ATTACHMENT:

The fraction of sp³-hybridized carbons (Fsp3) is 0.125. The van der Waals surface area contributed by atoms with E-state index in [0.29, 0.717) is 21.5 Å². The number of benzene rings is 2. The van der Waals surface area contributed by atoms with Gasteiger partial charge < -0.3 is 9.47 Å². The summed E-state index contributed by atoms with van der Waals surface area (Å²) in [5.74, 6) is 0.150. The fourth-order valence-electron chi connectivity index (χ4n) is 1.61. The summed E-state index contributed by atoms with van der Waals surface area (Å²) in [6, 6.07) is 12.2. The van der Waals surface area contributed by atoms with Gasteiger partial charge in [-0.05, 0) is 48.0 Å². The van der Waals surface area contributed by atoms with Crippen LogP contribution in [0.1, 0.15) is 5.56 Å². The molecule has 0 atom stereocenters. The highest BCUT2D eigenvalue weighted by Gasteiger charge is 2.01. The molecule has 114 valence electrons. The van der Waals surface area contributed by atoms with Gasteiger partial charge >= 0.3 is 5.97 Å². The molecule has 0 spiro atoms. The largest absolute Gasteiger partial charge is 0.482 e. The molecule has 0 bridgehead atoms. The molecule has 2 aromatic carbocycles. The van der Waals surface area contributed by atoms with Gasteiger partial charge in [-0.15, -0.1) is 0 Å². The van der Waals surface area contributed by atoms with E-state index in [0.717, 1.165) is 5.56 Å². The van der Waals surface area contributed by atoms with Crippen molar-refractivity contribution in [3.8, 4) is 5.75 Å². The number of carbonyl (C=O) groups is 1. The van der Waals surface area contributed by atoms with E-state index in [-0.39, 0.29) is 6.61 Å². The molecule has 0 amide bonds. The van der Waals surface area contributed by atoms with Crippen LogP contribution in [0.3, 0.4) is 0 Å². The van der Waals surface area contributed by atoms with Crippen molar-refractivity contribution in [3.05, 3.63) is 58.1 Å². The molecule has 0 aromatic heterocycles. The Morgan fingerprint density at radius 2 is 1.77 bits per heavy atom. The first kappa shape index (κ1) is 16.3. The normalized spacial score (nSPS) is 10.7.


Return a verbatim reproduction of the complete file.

The fraction of sp³-hybridized carbons (Fsp3) is 0.125. The van der Waals surface area contributed by atoms with E-state index in [0.29, 0.717) is 21.5 Å². The number of benzene rings is 2. The van der Waals surface area contributed by atoms with Gasteiger partial charge < -0.3 is 9.47 Å². The summed E-state index contributed by atoms with van der Waals surface area (Å²) in [5.74, 6) is 0.150. The fourth-order valence-electron chi connectivity index (χ4n) is 1.61. The summed E-state index contributed by atoms with van der Waals surface area (Å²) in [6, 6.07) is 12.2. The van der Waals surface area contributed by atoms with Gasteiger partial charge in [-0.05, 0) is 48.0 Å². The van der Waals surface area contributed by atoms with Crippen LogP contribution in [0.1, 0.15) is 5.56 Å². The molecule has 0 atom stereocenters. The highest BCUT2D eigenvalue weighted by Gasteiger charge is 2.01. The molecule has 114 valence electrons. The van der Waals surface area contributed by atoms with Gasteiger partial charge >= 0.3 is 5.97 Å². The molecule has 0 spiro atoms. The largest absolute Gasteiger partial charge is 0.482 e. The molecule has 0 bridgehead atoms. The molecule has 2 aromatic carbocycles. The van der Waals surface area contributed by atoms with Gasteiger partial charge in [-0.15, -0.1) is 0 Å². The van der Waals surface area contributed by atoms with E-state index in [0.717, 1.165) is 5.56 Å². The van der Waals surface area contributed by atoms with Crippen molar-refractivity contribution in [3.8, 4) is 5.75 Å². The number of carbonyl (C=O) groups is 1. The van der Waals surface area contributed by atoms with E-state index in [-0.39, 0.29) is 6.61 Å². The molecule has 0 amide bonds. The van der Waals surface area contributed by atoms with Crippen LogP contribution in [0.3, 0.4) is 0 Å². The van der Waals surface area contributed by atoms with Crippen molar-refractivity contribution in [3.05, 3.63) is 58.1 Å². The molecule has 0 aromatic heterocycles. The Morgan fingerprint density at radius 2 is 1.77 bits per heavy atom. The first kappa shape index (κ1) is 16.3. The normalized spacial score (nSPS) is 10.7.